On your computer: Launch iTunes, click Sign In near the upper-right corner of the iTunes window, click Create New Account, and follow the onscreen instructions.
On your iPad: Tap Settings⇒Store⇒Sign In⇒Create New Account and follow the onscreen instructions.
If you don’t have an iTunes Store account, you can’t download a single cool app for your iPad. ’Nuff said.
Using Your Computer to Find Apps
Okay, start by finding cool iPad apps using iTunes on your computer. Follow these steps:
1. Launch iTunes.
2. Click the iTunes Store link in the sidebar on the left.
3. Click the App Store link.
The iTunes App Store appears, as shown in Figure 11-2.
4. (Optional) If you want to look only for apps designed to run at the full resolution of your iPad, click the iPad tab at the top of the window.
Now you’re ready to browse, search, and download apps, as we explain in the following sections.
Figure 11-2: The iTunes App Store, in all its glory (with the iPad tab selected).
Browsing the App Store from your computer
After you have the iTunes App Store on your screen, you have a couple of options for exploring its virtual aisles. Allow us to introduce you to the various “departments” available from the main screen.
The main departments are featured in the middle of the screen, and ancillary departments appear on either side of them. We start with the ones in the middle:
The New and Noteworthy department has 14 visible icons in Figure 11-2. These represent apps that are — what else? — new and noteworthy.
Only 14 icons are visible, but the New and Noteworthy department actually has more than that. Look to the right of the words New and Noteworthy. See the See All link? Click it to see all apps in this department on a single screen. Or you can click and drag the scroll bar to the right to see more icons.
The What’s Hot department displays 14 icons (refer to Figure 11-2), representing apps that are popular with other iPad users. Again, you can see more of these icons by clicking and dragging the scroll bar to the right.
The Staff Favorites department appears below the What’s Hot department and isn’t visible in Figure 11-2.
Apple has a habit of redecorating the iTunes Store every so often, so allow us to apologize in advance if things aren’t exactly as described here when you visit.
You also see display ads for five featured items between the New and Noteworthy department and the What’s Hot department (Games, Cookies, Real Racing 2, Solar Walk, and Education) in Figure 11-2.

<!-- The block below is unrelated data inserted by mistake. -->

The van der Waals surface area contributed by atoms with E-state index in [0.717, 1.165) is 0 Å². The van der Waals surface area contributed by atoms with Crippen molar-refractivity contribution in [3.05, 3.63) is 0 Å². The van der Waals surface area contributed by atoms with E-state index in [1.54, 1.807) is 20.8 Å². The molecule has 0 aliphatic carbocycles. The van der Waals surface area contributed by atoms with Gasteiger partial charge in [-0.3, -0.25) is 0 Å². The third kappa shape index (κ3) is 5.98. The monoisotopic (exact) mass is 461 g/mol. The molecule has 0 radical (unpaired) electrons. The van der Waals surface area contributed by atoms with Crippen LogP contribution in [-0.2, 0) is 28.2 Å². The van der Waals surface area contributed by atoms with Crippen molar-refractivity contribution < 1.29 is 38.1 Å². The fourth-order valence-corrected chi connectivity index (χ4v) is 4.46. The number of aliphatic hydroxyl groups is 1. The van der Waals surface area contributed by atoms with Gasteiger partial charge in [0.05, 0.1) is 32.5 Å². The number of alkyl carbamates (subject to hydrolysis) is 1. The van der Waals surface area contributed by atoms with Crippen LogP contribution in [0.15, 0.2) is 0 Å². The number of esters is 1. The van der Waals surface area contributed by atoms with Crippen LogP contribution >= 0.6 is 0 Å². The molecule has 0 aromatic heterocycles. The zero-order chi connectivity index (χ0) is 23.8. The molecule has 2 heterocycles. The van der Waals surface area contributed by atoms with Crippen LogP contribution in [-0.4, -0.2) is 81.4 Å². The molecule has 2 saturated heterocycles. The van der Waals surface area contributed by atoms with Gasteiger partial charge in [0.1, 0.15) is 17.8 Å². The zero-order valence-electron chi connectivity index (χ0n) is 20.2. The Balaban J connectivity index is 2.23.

Three other departments appear to the right, under the Top Charts heading: Paid Apps; one of our favorite departments, Free Apps; and Top Grossing Apps (which isn’t visible in Figure 11-2). The number-one app in each department displays both its icon and its name; the next nine apps show text links only.
The App Store link near the top of the screen is also a drop-down list (as are most of the other department links to its left and right), as shown in Figure 11-2.
Using the Search field in the iTunes Store
Browsing the screen is helpful, but if you know exactly what you’re looking for, searching is faster. Follow these steps to search for an app:
1. Type a word or phrase into the Search field in the upper-right corner of the main iTunes window. Press Return or Enter to initiate the search.
In Figure 11-3, we searched for flashlight. You see results for the entire iTunes Store, which includes music, television shows, movies, and other stuff in addition to iPad apps.
Figure 11-3: We want to use our iPad as a flashlight, so we searched for flashlight.
2. Among your search results, find the category for iPad Apps (refer to Figure 11-3).
If you search for a common word such as twilight or rat, the screen displays choices from Albums, Songs, Movies, TV Shows, Music Videos, and more, so you might have to scroll down to see the iPad Apps section.
Fortunately, you can also easily filter by media type. Just tap Apps in the Filter by Media Type list near the upper-left corner of the screen, and everything but iPhone and iPad apps disappears from the screen. Sweet!
3. Click the See All link to the right of the words iPad Apps (refer to Figure 11-3).
All the iPad apps that match your search word or phrase appear on a single screen.
One last thing: The little triangle to the right of each item’s price is another drop-down list, as shown for the Flashlight app in Figure 11-3. This drop-down list lets you give this app to someone as a gift, add it to your wish list (selected in Figure 11-3), send an e-mail to a friend with a link to it, copy the link to this product to the Clipboard so that you can paste it elsewhere, or share this item on Facebook or Twitter.
Getting more information about an app in the iTunes Store
After you know how to find apps in the App Store, this section delves a little deeper and shows you how to find out more about an application that interests you.
To find out more about an app, simply click its icon or text link. A detail screen, like the one shown in Figure 11-4, appears.